Compatriot Ninzee Nimibutr returns after a long directing sabbatical with the thriller “Distortion,” which takes on the loaded subject of implanted memories in a story about a serial killer and the psychiatrist who tries to outwit him. The convoluted plot and calculated gore are perfectly suitable for a Hollywood remake, but they’ll probably have to change the subplot about a group of gay men who prey on children.
Myanmar was represented at BIFF by the second film of Midi Z, a young filmmaker who trained in Taiwan. “Poor Folk” is a fine example of a mini-genre that thrives at BIFF, the border melodrama. In this case we follow the exploits of a group of people who smuggle Myanmarese into Thailand where they are exploited to varying degrees. At an event for Taiwan filmmakers the director told me there will be more opportunity for him to work in his native country now that Myanmar is enjoying political reform. He’s definitely a talent to watch.
The Southeast Asian country that made the biggest impression this year was definitely the Philippines, which had about a dozen good movies at the festival, including two by Brillante Mendoza, the controversial director who is better known at BIFF and European film festivals than he is at home. “Thy Womb” is a disarming romantic drama about a Muslim couple who belong to the nomadic Bajau tribe of the southern islands. Unable to give his beloved husband a child, Shahela, played by the Philippine star Nora Aunor, decides to find him a second bride with unforeseen and heartbreaking consequences.
The much more expensive multinational collaboration “Captive” chronicles the real-life kidnapping of a group of Philippines and Westerners by Islamic separatists in early 2001. Mendoza manages to avoid any hint of an agenda by showing how both the militants and the Philippine army sacrifice moral integrity by taking part in what amounts to the business of ransom, all the while focusing on the travails of the hostages, who are forced to live out in the open in the jungle.
The movie’s commercial hook is its star, French actress Isabelle Huppert, who is becoming the Western face of Asian cinema. She also stars in what was probably the festival’s funniest film, Hong Sang Soo’s “In Another Country,” where she plays three different French women whom Hong’s typically sex-addled Korean men react to in embarrassing ways. Stereotypes abound, but it’s a hoot, especially Yu Jun Sang as a lifeguard who doesn’t let his poor command of English get in the way of his horny predilections.
If there was a sub-theme to this year’s festival it was exile, especially for the Iranian contingent. In addition to Iranian master Abbas Kiorastami’s second non-Iran-set movie, “Like Someone in Love,” which seems to be winding up its tour of the festival circuit and has already opened theatrically in Japan, there was the world premiere of past Asian Filmmaker of the Year Mohsen Makhmalbaf’s latest, “The Gardener.” Makhmalbaf and his family — a cottage industry unto itself since every member is a filmmaker — now live in London, and during a press conference the famously nonsectarian director talked about being targeted by assassins presumably sent abroad by the current Iranian regime. “The Gardener” is a discussion “with video cameras” between Makhmalbaf and his son Maysam as they explore the grounds of the governing authority of the Baha’i faith in Haifa, Israel. >The Baha’i religion was founded 170 years ago in Iran and then expelled. Its tenets stress peaceful coexistence of all religions.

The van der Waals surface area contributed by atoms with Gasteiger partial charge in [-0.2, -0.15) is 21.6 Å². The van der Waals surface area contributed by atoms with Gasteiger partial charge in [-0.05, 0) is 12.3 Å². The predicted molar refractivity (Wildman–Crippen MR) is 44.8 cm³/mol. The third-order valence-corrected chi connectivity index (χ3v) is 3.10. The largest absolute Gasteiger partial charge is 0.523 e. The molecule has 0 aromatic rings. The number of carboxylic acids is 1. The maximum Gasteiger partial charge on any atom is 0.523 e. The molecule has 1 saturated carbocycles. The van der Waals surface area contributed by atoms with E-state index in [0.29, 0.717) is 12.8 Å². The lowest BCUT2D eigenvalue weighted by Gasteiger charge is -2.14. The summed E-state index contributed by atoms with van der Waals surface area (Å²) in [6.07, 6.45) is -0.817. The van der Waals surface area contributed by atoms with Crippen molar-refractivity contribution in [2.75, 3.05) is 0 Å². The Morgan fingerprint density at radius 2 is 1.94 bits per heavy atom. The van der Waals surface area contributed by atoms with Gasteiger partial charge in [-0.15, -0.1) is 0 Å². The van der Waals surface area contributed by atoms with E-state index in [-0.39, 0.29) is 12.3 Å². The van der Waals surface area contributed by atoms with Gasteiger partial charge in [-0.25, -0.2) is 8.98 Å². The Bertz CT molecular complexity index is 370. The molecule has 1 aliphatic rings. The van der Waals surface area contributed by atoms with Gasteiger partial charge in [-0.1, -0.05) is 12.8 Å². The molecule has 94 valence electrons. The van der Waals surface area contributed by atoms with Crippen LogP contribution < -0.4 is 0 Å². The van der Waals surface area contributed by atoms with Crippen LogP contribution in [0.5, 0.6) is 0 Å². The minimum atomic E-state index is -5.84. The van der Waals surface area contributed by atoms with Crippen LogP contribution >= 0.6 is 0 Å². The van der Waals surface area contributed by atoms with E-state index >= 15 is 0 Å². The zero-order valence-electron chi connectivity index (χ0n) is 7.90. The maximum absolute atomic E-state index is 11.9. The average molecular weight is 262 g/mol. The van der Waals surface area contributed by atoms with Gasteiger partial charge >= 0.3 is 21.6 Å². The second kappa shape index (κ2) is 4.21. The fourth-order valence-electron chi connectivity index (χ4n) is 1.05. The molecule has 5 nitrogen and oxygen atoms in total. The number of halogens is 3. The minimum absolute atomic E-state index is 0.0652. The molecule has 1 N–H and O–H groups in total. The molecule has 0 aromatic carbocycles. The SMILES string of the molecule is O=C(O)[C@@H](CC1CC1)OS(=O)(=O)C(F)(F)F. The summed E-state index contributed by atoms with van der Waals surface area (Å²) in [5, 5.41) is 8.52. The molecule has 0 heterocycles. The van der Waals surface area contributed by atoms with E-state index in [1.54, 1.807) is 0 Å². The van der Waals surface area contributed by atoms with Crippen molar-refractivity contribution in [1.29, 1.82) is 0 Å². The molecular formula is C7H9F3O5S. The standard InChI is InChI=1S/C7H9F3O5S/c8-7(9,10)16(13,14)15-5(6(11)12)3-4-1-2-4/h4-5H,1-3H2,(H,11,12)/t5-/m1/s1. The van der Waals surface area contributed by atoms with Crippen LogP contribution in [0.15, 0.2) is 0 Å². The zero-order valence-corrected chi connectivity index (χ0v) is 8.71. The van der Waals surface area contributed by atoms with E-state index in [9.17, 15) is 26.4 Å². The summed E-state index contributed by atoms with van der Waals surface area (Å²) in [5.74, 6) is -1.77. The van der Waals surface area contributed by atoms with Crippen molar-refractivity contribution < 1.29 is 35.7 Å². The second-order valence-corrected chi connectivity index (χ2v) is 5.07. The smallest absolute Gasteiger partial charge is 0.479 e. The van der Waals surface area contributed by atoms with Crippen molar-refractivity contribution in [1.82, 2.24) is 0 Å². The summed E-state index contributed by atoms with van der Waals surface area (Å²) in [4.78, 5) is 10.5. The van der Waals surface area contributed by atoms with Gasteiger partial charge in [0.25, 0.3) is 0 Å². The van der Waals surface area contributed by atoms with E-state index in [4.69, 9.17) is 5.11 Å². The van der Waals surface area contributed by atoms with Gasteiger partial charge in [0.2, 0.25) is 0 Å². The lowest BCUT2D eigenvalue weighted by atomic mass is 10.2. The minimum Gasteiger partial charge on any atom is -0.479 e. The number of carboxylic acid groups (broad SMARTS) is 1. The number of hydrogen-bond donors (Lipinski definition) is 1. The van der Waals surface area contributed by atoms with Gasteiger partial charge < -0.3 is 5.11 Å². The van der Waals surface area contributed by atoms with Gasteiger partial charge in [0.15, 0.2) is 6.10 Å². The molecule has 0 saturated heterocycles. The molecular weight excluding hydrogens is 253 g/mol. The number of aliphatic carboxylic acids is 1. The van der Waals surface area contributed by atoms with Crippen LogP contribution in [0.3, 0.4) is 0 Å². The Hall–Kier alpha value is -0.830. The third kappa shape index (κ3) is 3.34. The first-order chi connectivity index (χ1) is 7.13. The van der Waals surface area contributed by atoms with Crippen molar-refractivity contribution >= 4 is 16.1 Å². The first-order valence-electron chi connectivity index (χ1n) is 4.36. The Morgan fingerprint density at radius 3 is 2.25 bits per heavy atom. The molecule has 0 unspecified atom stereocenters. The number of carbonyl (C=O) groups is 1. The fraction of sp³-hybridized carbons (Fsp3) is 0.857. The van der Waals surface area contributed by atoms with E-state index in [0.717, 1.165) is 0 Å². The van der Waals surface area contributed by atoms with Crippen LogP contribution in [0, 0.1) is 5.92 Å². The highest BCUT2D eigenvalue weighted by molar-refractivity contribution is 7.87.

In the conversation, the younger Makhmalbaf takes the position that religions are the root cause of all the conflict in the world, while the elder Makhmalbaf thinks religion, if reduced to its moral essence, can solve these problems, too. It says something about the limits of the film’s thesis that I learned more at the press conference than I did watching the movie, which doesn’t interrogate its positions aggressively enough.
In any case, Makhmalbaf’s polite intellectualism couldn’t hold a candle to the florid emotionalism of Bahman Ghobadi’s “Rhino Season.” Exile seems to agree with the Kurdish director, who left Iran in 2009 when his last film, “No One Knows About Persian Cats,” purposely provoked the government. “Presented” by Martin Scorsese, “Rhino Season” is more visually opulent and narratively sophisticated than anything Ghobadi’s done before, including the nightmarish “Turtles Can Fly.”
Based on the experience of Kurdish-Iranian poet Sadegh Kamangar, who was imprisoned by the Islamic Revolution, the movie interweaves, dream, memory, and heightened, desaturated reality. A poet played by Behrouz Vossoughi, who was a popular Iranian actor before himself going into exile after the revolution, is released from jail after thirty years. He attempts to reconnect with his wife (Monica Bellucci), who believes him dead. Ghobadi’s inherent sentimentalism comes out in the plotting, but there is no mistaking that this is meant to be a movie, not a re-creation of reality, and as such it provides that most precious of cinematic experiences: a totally enveloping aesthetic.
Reportedly, Ghobadi and Scorsese are now collaborating on a movie set in New York and Iran. It definitely should be interesting.
“Full Circle” will be screened at the Tokyo International Film Festival (Oct. 20-28); “Odayaka,” “In Another Country,” “Rhino Season,” “The Gardener,” and “Pieta” will screen at Tokyo Filmex (Nov. 23-Dec. 2). All films will have English subtitles.